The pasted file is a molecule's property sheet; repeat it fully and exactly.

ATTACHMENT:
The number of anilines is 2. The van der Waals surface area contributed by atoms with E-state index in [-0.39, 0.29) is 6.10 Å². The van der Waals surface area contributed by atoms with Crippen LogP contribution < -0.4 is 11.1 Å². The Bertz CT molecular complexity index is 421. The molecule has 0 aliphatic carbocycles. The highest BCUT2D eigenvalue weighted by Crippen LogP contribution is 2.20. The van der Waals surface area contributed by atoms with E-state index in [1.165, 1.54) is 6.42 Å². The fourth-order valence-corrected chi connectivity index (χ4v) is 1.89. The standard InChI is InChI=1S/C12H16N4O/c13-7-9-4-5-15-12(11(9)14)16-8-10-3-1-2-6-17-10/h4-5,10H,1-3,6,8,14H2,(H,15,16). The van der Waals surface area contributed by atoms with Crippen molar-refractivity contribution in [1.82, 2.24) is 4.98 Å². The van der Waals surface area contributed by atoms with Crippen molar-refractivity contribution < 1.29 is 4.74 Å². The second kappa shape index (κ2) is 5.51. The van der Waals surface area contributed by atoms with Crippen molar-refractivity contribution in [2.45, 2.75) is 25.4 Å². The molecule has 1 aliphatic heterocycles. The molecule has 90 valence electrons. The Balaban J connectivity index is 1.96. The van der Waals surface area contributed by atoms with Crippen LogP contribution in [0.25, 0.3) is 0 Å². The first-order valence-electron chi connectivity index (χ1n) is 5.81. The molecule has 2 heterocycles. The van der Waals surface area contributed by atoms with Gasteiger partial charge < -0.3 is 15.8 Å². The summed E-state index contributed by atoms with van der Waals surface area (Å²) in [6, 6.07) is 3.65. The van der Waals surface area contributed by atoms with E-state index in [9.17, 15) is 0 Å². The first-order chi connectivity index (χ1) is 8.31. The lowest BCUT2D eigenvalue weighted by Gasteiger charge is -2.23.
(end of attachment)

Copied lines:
The number of anilines is 2. The van der Waals surface area contributed by atoms with E-state index in [-0.39, 0.29) is 6.10 Å². The van der Waals surface area contributed by atoms with Crippen LogP contribution < -0.4 is 11.1 Å². The Bertz CT molecular complexity index is 421. The molecule has 0 aliphatic carbocycles. The highest BCUT2D eigenvalue weighted by Crippen LogP contribution is 2.20. The van der Waals surface area contributed by atoms with E-state index in [1.165, 1.54) is 6.42 Å². The fourth-order valence-corrected chi connectivity index (χ4v) is 1.89. The standard InChI is InChI=1S/C12H16N4O/c13-7-9-4-5-15-12(11(9)14)16-8-10-3-1-2-6-17-10/h4-5,10H,1-3,6,8,14H2,(H,15,16). The van der Waals surface area contributed by atoms with Crippen molar-refractivity contribution in [1.82, 2.24) is 4.98 Å². The van der Waals surface area contributed by atoms with Crippen molar-refractivity contribution < 1.29 is 4.74 Å². The second kappa shape index (κ2) is 5.51. The van der Waals surface area contributed by atoms with Crippen molar-refractivity contribution in [2.45, 2.75) is 25.4 Å². The molecule has 1 aliphatic heterocycles. The molecule has 90 valence electrons. The Balaban J connectivity index is 1.96. The van der Waals surface area contributed by atoms with Crippen LogP contribution in [0.25, 0.3) is 0 Å². The first-order valence-electron chi connectivity index (χ1n) is 5.81. The molecule has 2 heterocycles. The van der Waals surface area contributed by atoms with Gasteiger partial charge < -0.3 is 15.8 Å². The summed E-state index contributed by atoms with van der Waals surface area (Å²) in [6, 6.07) is 3.65. The van der Waals surface area contributed by atoms with E-state index in [9.17, 15) is 0 Å². The first-order chi connectivity index (χ1) is 8.31. The lowest BCUT2D eigenvalue weighted by Gasteiger charge is -2.23.